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Time for Evaluation

by Vicki Simons

Today is Friday, January 31, 2014. It's time for evaluation of some things in your life -- being as how today is

* the last Friday of the month and
* the last day of the first month of the year.

Ask yourself questions like these:
* How did I do on the key areas in my life?
* Did I previously set any goals?
* Did I reach my goals, fall short a little or miss by a mile?

If some outside force prevented you from meeting your goals, identify it. Be sure to be honest about any attitudes on your part that may have contributed to the situation. An example may be:
* "I got distracted" versus
* "I allowed myself to get distracted by {fill in the blank}".

If you can, find out what it is that contributes to the undesirable thinking or behavior and seek to eliminate that from your life (at least for a limited period of time). From the above example, here is a potential scenario:

* "I allowed myself to get distracted from finishing that book by watching a video online. The next time I am parked, I'm going to read a minimum of 5 pages before I go online."

When you engage in the desirable behavior, reward yourself appropriately.

Unless you just didn't try, having made a little progress toward worthwhile goals is better that no progress at all.

Now there are cases where outcomes must be evaluated on an "all or nothing" basis. One such case in point is with air-tight vacuum sealing bags.

Either the bag holds a seal or it doesn't. In the case of a vacuum bag that didn't hold its seal, evaluate why:
* the hard plastic port cover was missing;
* the sealable edges weren't completely pressed together;
* the bag was punctured;
* etc.

Today is a good time for evaluation on your 2014 budget, too.
* Did you enter all of your receipts?
* Which budget categories did you meet or not meet?
* Do you need to make adjustments?
* Were there any recurring expenses you'd forgotten to take into account?

According to a Time article dated yesterday, "nearly half of Americans ... are living paycheck to paycheck."

I would like to see the day when nary a professional truck driver is living paycheck to paycheck. It can be difficult when trucker pay is only 26 percent of what it should be, had it kept up with the pace of inflation since 1977.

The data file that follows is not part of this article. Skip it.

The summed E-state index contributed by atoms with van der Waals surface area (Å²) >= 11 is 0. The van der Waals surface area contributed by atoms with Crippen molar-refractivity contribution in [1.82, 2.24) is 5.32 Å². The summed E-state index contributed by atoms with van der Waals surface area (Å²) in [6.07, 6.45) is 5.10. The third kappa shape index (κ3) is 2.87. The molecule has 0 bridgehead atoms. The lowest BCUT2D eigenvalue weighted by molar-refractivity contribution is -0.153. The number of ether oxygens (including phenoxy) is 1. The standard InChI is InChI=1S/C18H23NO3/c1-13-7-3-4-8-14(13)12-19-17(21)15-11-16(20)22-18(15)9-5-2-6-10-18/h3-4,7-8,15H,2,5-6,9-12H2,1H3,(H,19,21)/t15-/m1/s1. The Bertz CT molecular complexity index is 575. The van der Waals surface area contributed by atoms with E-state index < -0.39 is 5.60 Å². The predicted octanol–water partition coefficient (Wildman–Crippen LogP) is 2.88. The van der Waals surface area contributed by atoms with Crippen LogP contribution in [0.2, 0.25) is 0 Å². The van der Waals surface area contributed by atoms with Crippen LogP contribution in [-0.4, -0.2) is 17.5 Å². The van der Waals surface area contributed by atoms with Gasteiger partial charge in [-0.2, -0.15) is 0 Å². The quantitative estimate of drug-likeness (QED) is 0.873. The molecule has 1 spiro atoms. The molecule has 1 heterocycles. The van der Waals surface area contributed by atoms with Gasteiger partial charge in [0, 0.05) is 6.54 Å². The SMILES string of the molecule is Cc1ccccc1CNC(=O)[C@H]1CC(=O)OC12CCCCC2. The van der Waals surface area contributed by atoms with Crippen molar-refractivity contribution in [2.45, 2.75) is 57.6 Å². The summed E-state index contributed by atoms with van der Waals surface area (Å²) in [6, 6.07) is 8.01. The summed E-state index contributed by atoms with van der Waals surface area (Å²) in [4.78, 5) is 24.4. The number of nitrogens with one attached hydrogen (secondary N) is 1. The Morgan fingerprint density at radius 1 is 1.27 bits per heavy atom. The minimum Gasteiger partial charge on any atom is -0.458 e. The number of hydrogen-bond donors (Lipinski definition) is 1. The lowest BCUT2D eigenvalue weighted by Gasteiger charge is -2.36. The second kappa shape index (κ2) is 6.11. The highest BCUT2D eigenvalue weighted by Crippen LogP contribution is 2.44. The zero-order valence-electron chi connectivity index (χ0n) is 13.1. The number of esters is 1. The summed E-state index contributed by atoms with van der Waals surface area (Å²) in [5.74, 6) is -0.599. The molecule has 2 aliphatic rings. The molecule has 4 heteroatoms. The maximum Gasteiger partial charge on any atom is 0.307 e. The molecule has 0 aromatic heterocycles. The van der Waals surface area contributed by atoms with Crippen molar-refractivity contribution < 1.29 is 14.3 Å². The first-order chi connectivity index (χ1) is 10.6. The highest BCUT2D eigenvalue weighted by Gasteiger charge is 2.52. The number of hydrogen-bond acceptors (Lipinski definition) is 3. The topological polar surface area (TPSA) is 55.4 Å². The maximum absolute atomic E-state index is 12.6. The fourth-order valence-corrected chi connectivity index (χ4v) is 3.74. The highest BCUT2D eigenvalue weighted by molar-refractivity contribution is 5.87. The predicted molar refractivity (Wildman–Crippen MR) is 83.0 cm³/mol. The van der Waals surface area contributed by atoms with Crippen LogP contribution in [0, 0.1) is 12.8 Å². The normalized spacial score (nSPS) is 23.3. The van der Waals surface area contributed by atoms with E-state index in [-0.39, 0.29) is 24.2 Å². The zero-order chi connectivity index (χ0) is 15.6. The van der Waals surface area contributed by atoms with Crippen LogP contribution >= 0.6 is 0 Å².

Some truckers have taken time to evaluate their truckers income and sought second income opportunities that they can do in and from their trucks.

Or perhaps their home support teams (usually truckers' wives) are exploring means of adding to their household incomes.

I urge you to realistically assess or evaluate
* where you are,
where you want to be,
* how you will plan to get there, and
* how you will work to make your plan a reality.

One of the things you can do to help you press forward toward your goals is to create a "vision board." One website states:

"A vision board is a tool used to help clarify, concentrate and maintain focus on a specific life goal. Literally, a vision board is any sort of board on which you display images that represent whatever you want to be, do or have in your life."

There are programs and services online to let you create a vision board, but of course, you can make a digital vision board for free in just about any free graphics program. Find images that encapsulate your goals and paste them to your digital canvas to remind you of your goals and why you should strive to meet them.

PsychologyToday.com says to throw away your vision board and have an "action board" instead. But in order to take action, you have to know which direction to go, right?

From time to time, your vision may change. That's fine. People's circumstances change all the time. The time to evaluate what is and isn't working for you -- and why -- may happen many, many times in your life. Take your evaluations and work to make things better for yourself.

Finally, there may be times when only someone else can evaluate how you've done. Those who do the evaluating may be
* the person conducting your road test before you are hired to do a truck driving job,
* your driver manager,
* your team driver,
* your spouse,
* your customer, etc.

In my case, I set out to write a blog post every non-holiday weekday (Monday through Friday) this month. I succeeded in writing and making the posts. But was it valuable to our readers? This is your time to evaluate our content.

1/02 - Know where your money is going
1/03 - Regret versus Hope
1/04 - Steady paycheck? (bonus Saturday post)

1/06 - Protect yourself in cold weather
1/07 - Winter clothing items
1/08 - Company takeover
1/09 - Never heard of that before
1/10 - Things that freeze on truckers

1/13 - Celebrating milestones
1/14 - Reversing waistline creep
1/15 - Sowing and Reaping
1/16 - Financial mental games
1/17 - Abstaining from Sugar

1/20 - An Honor to Serve
1/21 - Professional development
1/22 - Push the Limit
1/23 - Save yourself some grief
1/24 - Don't Repeat Your Mistakes

1/27 - First Winter Driving Season
1/28 - Compare cell phone plans
1/29 - Stay prepared
1/30 - 26 percent
1/31 - Time for Evaluation (this post)

Did any of these posts help you? If so, how?

Could they have been better (such as appear in video format)?

Please comment below. Thanks.

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